I guess I’ve got your attention with the headline alone…
Ok, it’s meant to be a bit misleading but I wanted to outline how to view career coaching in a similar fashion to certain other transformational approaches aimed at success.
Imagine that you’ve set yourself a goal to win a marathon within a year. The Hong Kong marathon, for example. Not just run it, but to win it as well. Obviously, that’s quite a challenge. So where do you start?
One way of looking at your goal is to not actually look at it as one but three goals:
- Process goals
- Performance goals
- Ultimate goals
Let’s go through each one in turn and then apply it to the principle of career coaching.
You’ve got to start somewhere. And that means having in place the right foundation. It’s about making sure that you have supportive training routines, behaviours and disciplines on a daily, weekly and monthly basis that can move you closer to your ultimate goal. This is an area that career coaching focuses on. These are part of your means goals which help you achieve your end goal.
For the marathon, it’s about scheduling and applying a running regime, adhering to a specific diet, using a personal trainer and so on. For example, your goal might be to run 3km per day, in the beginning, then 5km per day a few weeks later and so on. Will that alone get you across the finishing line in first place? Possibly but very possibly not.
It’s important to have process goals in place but you also need to know just how well you are actually doing. In other words, you need to be able to measure “success” along the way. Success in terms of process goals is very often simply about “turning up” and doing what you need to do.
But those processes alone might not be enough in themselves to win you the race. Performance goals will allow you to measure what improvements you are seeing and how race-ready you are. For example, how fast can you run 10km this week compared to last? Is that marathon-winning pace? If you aren’t progressing in the way you would like, you can amend your existing processes to improve performance. Career coaching by its nature is there to provide you with the checks and balances and accountability to do what you need to do.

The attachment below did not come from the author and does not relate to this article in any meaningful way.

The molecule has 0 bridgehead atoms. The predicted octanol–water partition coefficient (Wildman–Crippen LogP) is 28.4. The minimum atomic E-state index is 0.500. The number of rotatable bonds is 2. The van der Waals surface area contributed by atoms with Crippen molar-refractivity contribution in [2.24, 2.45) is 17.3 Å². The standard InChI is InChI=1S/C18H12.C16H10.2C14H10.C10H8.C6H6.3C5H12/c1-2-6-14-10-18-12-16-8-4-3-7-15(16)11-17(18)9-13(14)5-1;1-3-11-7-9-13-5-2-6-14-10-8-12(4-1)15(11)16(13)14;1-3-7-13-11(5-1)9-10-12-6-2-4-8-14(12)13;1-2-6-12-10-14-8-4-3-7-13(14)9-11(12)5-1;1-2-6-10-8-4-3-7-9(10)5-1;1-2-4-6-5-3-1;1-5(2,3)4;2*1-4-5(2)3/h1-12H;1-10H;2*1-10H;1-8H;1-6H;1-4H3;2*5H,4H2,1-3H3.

For example, how fast can you run 10km this week compared to last? Is that marathon-winning pace? If you aren’t progressing in the way you would like, you can amend your existing processes to improve performance.
You’ve worked your process goals and you’ve hit all your performance goals. Does that mean you’ll win the race? Not necessarily. It’s certainly put you in a much better position to win than you would have if you hadn’t had a process and a way of measuring its success.
But you can’t dictate how your competition performs on the day. As prepared as you are, they may simply be faster and better than you. Your ultimate goal may have been very unrealistic, albeit you ran the fastest you ever have. Still, this is about controlling the controllable. It’s about putting yourself in the best space possible for success. Run your own race.
How can this be applied to your career?
If lavish riches in Hong Kong is your ultimate goal, career coaching can’t promise you that.
But what it can do is help you shape your process and performance goals to take you closer to your end goal. If you’re doing the right things at the right time you can certainly elevate your chances of achieving your ultimate goal.
It will make you accountable for performing on a regular basis, connecting with your colleagues and developing more focus – all important tenets of career success. It will also give you a structure.
Once you have these types of systems in place you can then measure your progress in relation to your bigger goal. It will also allow you to see whether your ultimate goal is realistically achievable. Maybe shooting for the CEO role just isn’t meant to be.
What career coaching wouldn’t have done is prevented the global financial crisis and the negative fallout on any number of roles. Stuff will still always happen.
But career coaching would have given you more awareness on how to respond. Again, it’s about controlling the controllable.